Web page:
To help you see the difference between the two types of fees, here’s a breakdown:
- Flat rate: A fixed fee, regardless of weight, volume, and usage
- Includes delivery, pickup, tax, and fueling costs
- Charges extra for additional tonnage
- Helps with budgeting
- Variable rate: A fee that fluctuates depending on added fees
- Includes dumpster rental, removal, landfill tonnage, administrative, franchise, and environmental surcharge fees as well as taxes
- Can be harder to determine final cost
Basically, flat-rate pricing bundles all the factors into one clean rate, letting you know your price at the get-go. Plus, it accounts for added tonnage, so you could get rid of heavier debris without necessarily paying more.
But that doesn’t mean variable rates will cost you more money. In fact, because you pay only for what you use, you'll be able to keep an eye on your overall cost.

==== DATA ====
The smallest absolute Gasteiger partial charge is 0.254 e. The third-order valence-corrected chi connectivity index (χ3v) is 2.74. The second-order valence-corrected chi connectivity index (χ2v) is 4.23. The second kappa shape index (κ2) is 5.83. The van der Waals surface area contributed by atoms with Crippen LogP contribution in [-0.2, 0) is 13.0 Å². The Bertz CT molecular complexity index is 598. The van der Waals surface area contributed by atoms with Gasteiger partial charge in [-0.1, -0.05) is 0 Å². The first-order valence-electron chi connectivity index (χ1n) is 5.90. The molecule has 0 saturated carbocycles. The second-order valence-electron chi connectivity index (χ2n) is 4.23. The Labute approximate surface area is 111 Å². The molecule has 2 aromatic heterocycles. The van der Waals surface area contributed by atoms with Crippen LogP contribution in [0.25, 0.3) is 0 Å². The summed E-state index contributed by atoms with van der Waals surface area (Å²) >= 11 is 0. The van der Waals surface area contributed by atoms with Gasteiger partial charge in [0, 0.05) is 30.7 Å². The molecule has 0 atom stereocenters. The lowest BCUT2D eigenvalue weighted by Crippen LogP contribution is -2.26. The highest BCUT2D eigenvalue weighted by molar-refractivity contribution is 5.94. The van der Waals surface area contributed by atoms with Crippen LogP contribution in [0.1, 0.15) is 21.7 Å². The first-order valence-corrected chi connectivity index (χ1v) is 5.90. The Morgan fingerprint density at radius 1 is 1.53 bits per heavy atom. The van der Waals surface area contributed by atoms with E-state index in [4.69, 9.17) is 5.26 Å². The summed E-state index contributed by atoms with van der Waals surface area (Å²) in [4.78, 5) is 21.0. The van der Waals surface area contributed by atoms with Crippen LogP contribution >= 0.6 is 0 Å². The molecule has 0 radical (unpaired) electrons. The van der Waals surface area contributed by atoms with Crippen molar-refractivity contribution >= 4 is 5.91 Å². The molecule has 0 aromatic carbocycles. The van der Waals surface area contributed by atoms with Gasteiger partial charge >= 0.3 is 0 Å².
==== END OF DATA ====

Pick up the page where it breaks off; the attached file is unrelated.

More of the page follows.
Bottom line: it comes down to whether you want to set a price up front or if you want a fluctuating rate that is more specific to your needs.
Although dumpster size has a lot of pull in the overall cost, added expenses can easily sneak in last minute, so it’s good to be aware of what these are.
Overload fee: If you hit your dumpster’s max capacity, you’ll be charged for every additional ton. This can be anywhere from $40 to $100 per ton depending on the landfill.
Overflow fee: A fee if any items in the dumpster are spilling over the edge.
Extra days: For every day you extend your rental past the first week, most companies charge a fee anywhere from $5 to $10.
Hazardous waste fee: Dumpster rental companies will charge you extra if there are any prohibited materials in your load (e.g., batteries, chemicals, etc.).
Special item fees: Depending on the state, some landfills charge extra for items like TVs and mattresses.
Tip fee: If your driver has trouble dropping off or picking up your dumpster because something blocks their way, like a parked car or power line, a fee will hit your final price.